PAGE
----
Posted by: atowhee | June 7, 2022


This was the fourth and final day of our Malheur Field Station June birding trip.  The birders discussed our options & had opted for a north to south to north run.  South to Page Springs for morning birding, north to Buena Vista for lunch overlooking the basin.  Then north further for a raptor run, Princeton Bluff to Crane.  Then a race home back south to the Field Station for dinner.  We took the Lawen Road shortcut from Hwy 78 to Hwy 205, crossing the parched river bed of the Silvies of yore.

At Page Springs the color today was yellow.  A golden Monday morn.  There was the fresh new golden band at the end of each waxwing’s tail.  Each had crimson and salmon and subtle shades that drew your eyes.  The golden finale was the ultimate design quirk that said, “Can’t top this!”

There were frequent blazing flights of burnished yellow as the namesake warblers chased, posed, hid and dashed about.  The chats continued to entertain and their golden breasts were often sighted atop a willow or dead twig atop a dead tree.  There were tiger swallowtails, a sulphur butterfly, bright wild flowers buttering the grassy patches.  And yet the eye-smack of the black on gold of the male orioles was the most impressive role of yellow on this day.  Chattering as they flew around it felt like the orioles left a visual contrail of shimmering golden fairy dust.

Along the Blitzen River Trail we found a foraging family of Bushtits.

Along Hwy 205 we re-visited the cliffs where we’d been seeing a Great Horned Owl family.  Today three were visible—further north than they’d been before.  We saw an adult owl and two fledglings still mostly fuzzy white, but obviously capable of short flights to reach their current ledge of repose.

At Buena Vista the blue sky was inverted on the mirror of the lake below.  A Rock Wren deigned to briefly appear on the rocks at the overlook.  Coots and other waterfowl below us were deliberate and unhurried in their movements—almost as if the bright sunlight had stunned them.  There was one moment of passionate springiness—a male Lark Sparrow flew about the sagebrush next to the overlook, fanned his fine tail feathers—each with a bright white terminous.  His rapid wing flutter accompanied displays of the fanned tail.  It worked.  We soon saw male and female fly off together toward a bush-concealed assignation.

From BV we drove north and the east across Sodhouse Road.  Near the east end we saw a Ferruginous Hawk on a power pole.  It was only a first moment of Ferrugenious, to be repeated.  At the Princeton Bluff the young ravens were gone.  Two adult-appearing Great Horned Owls were in adjacent crevices.  The two presumed fledgling Osprey were still along the cliff face but now on separate ledges and still exercising their inexperienced wings.  In the nearby fields were red-tails, a Golden Eagle, numerous ravens and a Western Kingbird.  Cliff Swallows in number, and I have come to believe they may be the most numerous  species in the basin.  Certainly their mosquito cuisine is abundant and on the wing also.

This raptor run was rapturous.  From the bluff we went east, then north up Hwy 78 to Crane, north of the store.  One irrigation pivot presented four Bald Eagles, three adults and a first-year bird.  Red-tails abounded.  A Swainson’s Hawk weas aloft.  Ravens galore.  Then as pole percher had us puzzling as it jetted off and gave us glimpses of sharply-pointed wings and speed.  The n it perched on another pole and returned the van around on an empty highway and followed.  We soon saw the dark streak down the side of its face, the brown back, the clarity of its slender if powerful profile—our best views of a Prairie Falcon over the four days.  We were setting up for a scope-based study when a presumptuous red-tail swept in and drove our falcon into the sky.  The PF circled, rose, circled more and rose further, finally vanishing into the blue distance.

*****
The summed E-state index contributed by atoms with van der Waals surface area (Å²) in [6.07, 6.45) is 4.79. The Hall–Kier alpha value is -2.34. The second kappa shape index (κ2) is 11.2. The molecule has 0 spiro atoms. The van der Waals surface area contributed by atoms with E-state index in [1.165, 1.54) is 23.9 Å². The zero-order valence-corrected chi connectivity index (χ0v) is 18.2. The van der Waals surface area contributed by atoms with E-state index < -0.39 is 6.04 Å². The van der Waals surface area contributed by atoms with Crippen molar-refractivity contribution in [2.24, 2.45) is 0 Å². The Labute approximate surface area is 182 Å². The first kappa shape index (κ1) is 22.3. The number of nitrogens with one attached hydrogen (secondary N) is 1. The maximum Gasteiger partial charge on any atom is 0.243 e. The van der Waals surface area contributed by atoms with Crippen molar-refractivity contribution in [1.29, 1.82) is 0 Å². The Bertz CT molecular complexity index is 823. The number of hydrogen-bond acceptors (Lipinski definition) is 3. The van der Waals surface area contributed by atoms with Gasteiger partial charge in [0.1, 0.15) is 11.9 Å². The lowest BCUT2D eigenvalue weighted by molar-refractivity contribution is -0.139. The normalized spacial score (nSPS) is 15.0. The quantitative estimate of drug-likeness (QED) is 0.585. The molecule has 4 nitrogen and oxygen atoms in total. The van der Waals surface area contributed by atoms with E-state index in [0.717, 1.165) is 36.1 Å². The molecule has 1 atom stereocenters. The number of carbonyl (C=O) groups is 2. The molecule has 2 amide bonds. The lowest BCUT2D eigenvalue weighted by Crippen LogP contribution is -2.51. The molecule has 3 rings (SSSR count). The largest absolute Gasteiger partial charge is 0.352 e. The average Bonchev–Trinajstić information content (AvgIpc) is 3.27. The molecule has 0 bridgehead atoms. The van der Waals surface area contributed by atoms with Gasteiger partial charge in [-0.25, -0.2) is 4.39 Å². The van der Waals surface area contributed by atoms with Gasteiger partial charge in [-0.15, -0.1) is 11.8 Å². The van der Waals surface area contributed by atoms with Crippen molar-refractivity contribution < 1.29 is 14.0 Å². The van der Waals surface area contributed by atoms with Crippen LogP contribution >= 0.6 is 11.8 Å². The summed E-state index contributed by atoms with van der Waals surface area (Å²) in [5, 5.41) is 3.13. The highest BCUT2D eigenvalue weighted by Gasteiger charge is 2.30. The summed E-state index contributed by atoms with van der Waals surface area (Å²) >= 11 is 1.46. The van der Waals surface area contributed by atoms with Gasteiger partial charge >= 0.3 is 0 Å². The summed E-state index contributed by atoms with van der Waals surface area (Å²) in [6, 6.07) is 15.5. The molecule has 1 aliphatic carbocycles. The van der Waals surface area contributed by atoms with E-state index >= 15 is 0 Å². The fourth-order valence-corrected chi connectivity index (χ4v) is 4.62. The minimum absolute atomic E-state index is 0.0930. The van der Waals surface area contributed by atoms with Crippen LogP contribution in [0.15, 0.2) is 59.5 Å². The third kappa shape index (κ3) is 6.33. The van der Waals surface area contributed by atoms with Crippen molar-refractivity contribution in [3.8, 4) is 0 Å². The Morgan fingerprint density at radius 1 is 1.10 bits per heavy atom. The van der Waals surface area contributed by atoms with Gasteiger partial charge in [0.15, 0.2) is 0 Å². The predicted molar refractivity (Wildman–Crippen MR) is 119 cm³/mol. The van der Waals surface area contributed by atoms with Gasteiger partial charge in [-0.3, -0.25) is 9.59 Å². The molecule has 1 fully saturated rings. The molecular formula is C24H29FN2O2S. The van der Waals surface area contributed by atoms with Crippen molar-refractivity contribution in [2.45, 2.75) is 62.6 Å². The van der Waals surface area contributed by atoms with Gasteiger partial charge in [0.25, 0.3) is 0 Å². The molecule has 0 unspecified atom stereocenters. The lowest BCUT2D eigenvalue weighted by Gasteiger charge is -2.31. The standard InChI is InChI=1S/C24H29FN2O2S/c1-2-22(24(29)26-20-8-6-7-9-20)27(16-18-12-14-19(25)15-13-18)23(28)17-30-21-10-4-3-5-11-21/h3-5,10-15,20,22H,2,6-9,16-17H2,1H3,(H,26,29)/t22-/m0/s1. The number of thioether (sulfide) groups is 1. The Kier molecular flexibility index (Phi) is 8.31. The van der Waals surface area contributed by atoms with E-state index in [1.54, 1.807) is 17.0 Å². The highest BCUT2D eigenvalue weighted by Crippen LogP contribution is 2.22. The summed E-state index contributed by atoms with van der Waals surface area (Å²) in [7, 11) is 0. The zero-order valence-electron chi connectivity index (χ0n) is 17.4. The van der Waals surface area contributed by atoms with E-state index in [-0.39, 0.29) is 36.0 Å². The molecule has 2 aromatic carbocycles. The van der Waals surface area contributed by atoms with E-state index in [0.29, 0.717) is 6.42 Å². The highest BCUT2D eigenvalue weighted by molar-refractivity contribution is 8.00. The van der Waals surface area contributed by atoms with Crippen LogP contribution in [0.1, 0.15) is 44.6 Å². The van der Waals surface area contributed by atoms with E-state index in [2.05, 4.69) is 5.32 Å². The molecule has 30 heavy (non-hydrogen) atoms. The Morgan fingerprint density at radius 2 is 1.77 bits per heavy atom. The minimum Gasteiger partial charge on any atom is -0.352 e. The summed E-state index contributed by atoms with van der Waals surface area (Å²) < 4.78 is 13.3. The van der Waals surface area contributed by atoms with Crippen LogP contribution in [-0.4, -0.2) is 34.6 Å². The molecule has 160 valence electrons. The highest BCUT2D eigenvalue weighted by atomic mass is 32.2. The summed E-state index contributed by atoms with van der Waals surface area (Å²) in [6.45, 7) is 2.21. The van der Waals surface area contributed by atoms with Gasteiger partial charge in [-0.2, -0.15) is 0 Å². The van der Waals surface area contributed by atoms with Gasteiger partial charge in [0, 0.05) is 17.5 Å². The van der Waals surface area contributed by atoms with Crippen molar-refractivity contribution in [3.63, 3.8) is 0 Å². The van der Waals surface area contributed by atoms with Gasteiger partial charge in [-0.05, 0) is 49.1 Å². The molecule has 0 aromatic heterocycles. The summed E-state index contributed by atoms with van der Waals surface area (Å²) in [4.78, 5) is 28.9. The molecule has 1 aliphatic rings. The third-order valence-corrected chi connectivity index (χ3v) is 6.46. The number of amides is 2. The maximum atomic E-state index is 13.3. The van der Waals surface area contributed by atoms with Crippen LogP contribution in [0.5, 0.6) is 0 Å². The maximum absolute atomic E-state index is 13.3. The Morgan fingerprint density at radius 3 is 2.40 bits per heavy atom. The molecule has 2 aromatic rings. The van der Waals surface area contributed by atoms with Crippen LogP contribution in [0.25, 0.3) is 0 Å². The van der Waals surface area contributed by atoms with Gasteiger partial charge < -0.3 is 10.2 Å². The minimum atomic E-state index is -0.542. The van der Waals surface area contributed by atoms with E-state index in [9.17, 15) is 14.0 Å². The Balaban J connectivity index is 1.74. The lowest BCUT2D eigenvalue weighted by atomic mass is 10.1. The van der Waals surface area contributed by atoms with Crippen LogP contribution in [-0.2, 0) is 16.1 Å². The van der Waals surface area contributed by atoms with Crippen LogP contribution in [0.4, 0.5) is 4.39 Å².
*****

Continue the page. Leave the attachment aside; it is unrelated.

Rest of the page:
We bravely struggled on, more stops, more turn arounds, more raptors.  Three Golden Eagles including one youngster who showed us his black and white banded tail, the tiny white patch on each wing.  Then a distant adult with the lion-colored main.  North of the Crane store Hwy 78 turns westerly toward Burns and the field there had a busy pivot, including a Ferruginous near the highway.  This bird dropped from the pivot numerous times to check on possible meals in the field below.  This well-named Buteo regalis performed swoops and dives, legs-down landings, quick flaps to rise back to pivot.  As it sat, glowering across the field (“Where are those blessed ground squirrels?”) we watched in the scope.  The bird’s giant gape with its bright yellow lining made us realize it is fortunate to be born to a species too big the Ferruginous to hunt.  To close our raptor run a kettle of birds formed right before us—red-tails, ravens , a Turkey Vulture all circling in a rising air current as the late afternoon sun heated the pavement.

On to Crystal Crane Hot Springs where we birded the large man-made pond in the desert: stilts, phalarope, Gadwall, and close views of a new trip species: two Forster’s Terns.  Orioles were nesting in one of the resorts small trees while a nighthawk slept on one of its horizontals.

Our trip list closed out at 109 bird species, about a dozen mammals.  Next trip is in September.

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